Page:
Lockdown with our furry friends
It’s trying times for people and business’s everywhere. Our cat care business is no exception. We look after our customers cats when they go on holiday and at the time of writing this all of our holidays are indefinitely on hold.
Thank god, then for Moriarty. A large white cat with patches of russet and brown, a lovely pink nose and a big triangular tummy. Moriarty has been staying with us since January while his owner looks for a home for them abroad. He is a charming cat and as long as he is fed and cuddled regularly he is a happy boy. If he is hungry or stressed he will omit a meow from deep within his rumbling tummy. Mostly though he is just happy to hang out and we have fallen into an easy routine of Moriarty snoozing nearby whilst I paint during the day and snoozing next to me whilst I watch television in the evening. At night he is restless and if I don’t set the automatic feeder for 5am he will let me know, pacing the apartment and howling his mournful meow. If this doesn’t rouse me he sits upright in front of my pillow and taps me on the nose until I wake up.
Moriarty is due to go home in a week and I am starting to wonder how I’ll manage without him when I get a frantic phone call from a potential customer. She is in the UK studying with her female Ragdoll, Nori and her worried parents have ordered her to fly home immediately. It is difficult enough getting flights for humans at the moment and near impossible for cats.
Nori’s owner would like us to look after her for two maybe three months. I jump at the chance offering to visit Nori everyday in her home for the next few days. Then when Moriarty is collected I can bring Nori home with me.
Moriarty seems to sense it’s nearly time for him to leave and in the morning after his 5am breakfast he has taken to climbing on to my bed, pushing his nose under the quilt and scrambling under the covers. He tucks himself into the crook of my knees and we both snooze for a few more hours.
Mid morning I dust off my electric bike and ride from Notting Hill Gate through two royal parks to Knightsbridge to see Nori. She is waiting for me in the front room, seemingly unperturbed by her owners sudden absence. She meows and swishes around my legs, looking up at me, her clear blue eyes twinkling from her beautiful brown face. She stands next to me while I sit on the sofa, her face inches from mine and looks into my eyes purring with curiosity as I stroke her fluffy white coat.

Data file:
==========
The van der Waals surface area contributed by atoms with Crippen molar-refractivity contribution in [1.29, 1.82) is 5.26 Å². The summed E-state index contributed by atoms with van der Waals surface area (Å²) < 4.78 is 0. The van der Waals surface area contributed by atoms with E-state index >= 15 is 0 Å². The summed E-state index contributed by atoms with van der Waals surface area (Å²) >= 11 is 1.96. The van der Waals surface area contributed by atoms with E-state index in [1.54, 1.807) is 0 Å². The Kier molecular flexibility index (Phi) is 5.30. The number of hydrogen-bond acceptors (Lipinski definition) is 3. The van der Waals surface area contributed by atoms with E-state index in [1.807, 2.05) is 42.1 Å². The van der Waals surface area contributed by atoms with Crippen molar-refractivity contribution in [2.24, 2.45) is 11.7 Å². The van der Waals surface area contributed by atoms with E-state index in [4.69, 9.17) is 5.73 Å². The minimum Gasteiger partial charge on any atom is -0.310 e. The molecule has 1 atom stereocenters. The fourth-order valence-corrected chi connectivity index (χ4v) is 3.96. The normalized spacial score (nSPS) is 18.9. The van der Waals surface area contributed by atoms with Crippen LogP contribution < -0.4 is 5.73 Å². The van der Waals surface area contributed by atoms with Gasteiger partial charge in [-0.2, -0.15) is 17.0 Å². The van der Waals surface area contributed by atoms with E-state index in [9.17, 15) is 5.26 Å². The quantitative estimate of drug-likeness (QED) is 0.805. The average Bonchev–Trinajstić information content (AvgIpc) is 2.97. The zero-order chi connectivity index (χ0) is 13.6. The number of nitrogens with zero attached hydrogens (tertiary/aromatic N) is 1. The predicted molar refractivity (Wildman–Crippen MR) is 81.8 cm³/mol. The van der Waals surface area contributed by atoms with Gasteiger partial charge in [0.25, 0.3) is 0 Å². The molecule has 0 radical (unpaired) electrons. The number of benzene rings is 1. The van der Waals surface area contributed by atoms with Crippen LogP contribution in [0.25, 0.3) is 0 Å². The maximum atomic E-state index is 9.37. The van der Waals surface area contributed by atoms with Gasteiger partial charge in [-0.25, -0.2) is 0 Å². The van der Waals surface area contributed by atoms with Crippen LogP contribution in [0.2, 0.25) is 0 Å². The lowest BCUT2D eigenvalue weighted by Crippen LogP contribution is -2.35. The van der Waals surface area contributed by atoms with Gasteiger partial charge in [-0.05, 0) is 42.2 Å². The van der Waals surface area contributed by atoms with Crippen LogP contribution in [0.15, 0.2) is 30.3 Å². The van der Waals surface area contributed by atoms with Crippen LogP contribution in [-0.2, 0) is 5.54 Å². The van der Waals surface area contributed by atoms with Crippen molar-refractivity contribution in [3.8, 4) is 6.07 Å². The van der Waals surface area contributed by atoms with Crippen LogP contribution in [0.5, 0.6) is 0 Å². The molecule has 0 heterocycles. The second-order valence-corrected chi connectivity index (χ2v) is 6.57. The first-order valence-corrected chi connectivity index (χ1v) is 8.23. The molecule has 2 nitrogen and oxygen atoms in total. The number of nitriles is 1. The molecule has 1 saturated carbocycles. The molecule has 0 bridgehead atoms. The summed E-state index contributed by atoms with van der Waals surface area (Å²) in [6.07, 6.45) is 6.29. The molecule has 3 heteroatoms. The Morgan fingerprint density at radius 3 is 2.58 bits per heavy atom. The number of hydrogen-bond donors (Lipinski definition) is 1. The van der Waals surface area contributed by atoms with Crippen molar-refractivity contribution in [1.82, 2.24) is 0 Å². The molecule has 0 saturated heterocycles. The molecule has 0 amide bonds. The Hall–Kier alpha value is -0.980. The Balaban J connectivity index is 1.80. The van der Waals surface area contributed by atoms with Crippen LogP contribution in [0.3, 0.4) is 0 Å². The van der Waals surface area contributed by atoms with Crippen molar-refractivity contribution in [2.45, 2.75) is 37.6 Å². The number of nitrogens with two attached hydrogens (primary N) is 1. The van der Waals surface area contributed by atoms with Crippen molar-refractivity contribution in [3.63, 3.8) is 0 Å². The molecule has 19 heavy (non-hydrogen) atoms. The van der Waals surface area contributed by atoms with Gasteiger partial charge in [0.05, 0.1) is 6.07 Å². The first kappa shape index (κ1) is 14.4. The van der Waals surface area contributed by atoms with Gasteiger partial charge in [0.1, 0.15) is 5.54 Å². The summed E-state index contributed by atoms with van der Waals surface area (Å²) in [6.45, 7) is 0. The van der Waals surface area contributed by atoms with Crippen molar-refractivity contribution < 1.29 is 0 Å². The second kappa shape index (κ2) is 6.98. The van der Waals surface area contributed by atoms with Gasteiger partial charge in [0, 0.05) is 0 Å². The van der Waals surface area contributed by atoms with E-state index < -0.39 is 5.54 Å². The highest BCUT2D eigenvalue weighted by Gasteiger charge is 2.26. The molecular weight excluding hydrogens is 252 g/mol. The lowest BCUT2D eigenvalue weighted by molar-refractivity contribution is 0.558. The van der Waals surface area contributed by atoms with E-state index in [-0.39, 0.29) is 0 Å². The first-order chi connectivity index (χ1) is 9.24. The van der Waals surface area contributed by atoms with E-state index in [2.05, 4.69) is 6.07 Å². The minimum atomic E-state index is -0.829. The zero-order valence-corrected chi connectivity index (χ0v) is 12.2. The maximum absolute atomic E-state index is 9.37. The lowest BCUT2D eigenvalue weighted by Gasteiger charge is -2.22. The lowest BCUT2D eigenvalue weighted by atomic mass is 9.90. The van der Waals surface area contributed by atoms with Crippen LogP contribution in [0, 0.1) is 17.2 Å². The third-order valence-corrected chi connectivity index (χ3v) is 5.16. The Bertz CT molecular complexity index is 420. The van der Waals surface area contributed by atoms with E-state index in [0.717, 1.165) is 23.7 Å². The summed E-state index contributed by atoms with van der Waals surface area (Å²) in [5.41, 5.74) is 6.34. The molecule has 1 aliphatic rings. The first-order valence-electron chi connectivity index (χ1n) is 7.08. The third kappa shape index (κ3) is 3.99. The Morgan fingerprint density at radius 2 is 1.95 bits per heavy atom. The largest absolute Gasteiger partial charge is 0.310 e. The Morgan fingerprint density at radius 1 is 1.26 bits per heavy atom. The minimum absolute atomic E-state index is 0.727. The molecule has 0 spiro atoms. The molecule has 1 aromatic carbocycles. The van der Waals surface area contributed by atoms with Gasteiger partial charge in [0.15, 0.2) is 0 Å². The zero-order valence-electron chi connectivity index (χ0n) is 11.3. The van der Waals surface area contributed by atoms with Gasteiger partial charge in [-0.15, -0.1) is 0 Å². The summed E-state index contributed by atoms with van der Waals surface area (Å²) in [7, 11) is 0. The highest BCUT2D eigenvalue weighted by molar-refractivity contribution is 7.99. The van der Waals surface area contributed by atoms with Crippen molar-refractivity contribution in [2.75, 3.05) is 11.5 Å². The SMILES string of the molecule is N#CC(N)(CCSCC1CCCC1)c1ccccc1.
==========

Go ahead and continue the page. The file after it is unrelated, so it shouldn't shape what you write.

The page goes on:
The next day I get a message from another customer, they are getting out of London for a couple of weeks and want me to visit Fletch, one of my many favourite cats, twice daily until they get back.
I agree immediately. Fletch is a blue eyed snow Bengal who I have written about previously. His sister Bouboulina, a golden bengal with a wild streak recently passed away but Fletch taking it in his stride. Like many cats he is a loner and seems happier now that he no longer has to share his home life with Boubou. He is not an unsociable cat though. Every day when I arrive he runs towards me screeching his croaky meow, rubs against my legs and rolls around on the floor with glee.
Before long it is time for Moriarty to leave and I pack his bag and place this gentle cat in his basket. Social distancing rules have got stricter in the last few days and I am forced to put Moriarty on the floor in his basket and wait at the top of the steps while his owner trundles up the street to collect him.
After a thorough clean of the flat I grab my bike and my empty cat basket/ backpack and head off to collect Nori.
We have bonded over the last few visits and she doesn’t complain when I carefully put her in my back pack and load her onto my back. She meows a little as we cycle through Knightsbridge but the roads are quiet and within minutes we are riding through Hyde park. It is a beautiful day and Nori is silent and still as we cycle over the bridge and into Kensington gardens.
Before long we arrive at home and Nori steps out of the basket, her tail in the air and her blue eyes twinkling as she starts to explore. She is fascinated by the large window but it is not until nightfall that she ventures out onto the protected balcony. She immediately masters the cat flap and spends most of our first evening together snuggled in the corner of the cat den with the wind blowing through her thick soft fur.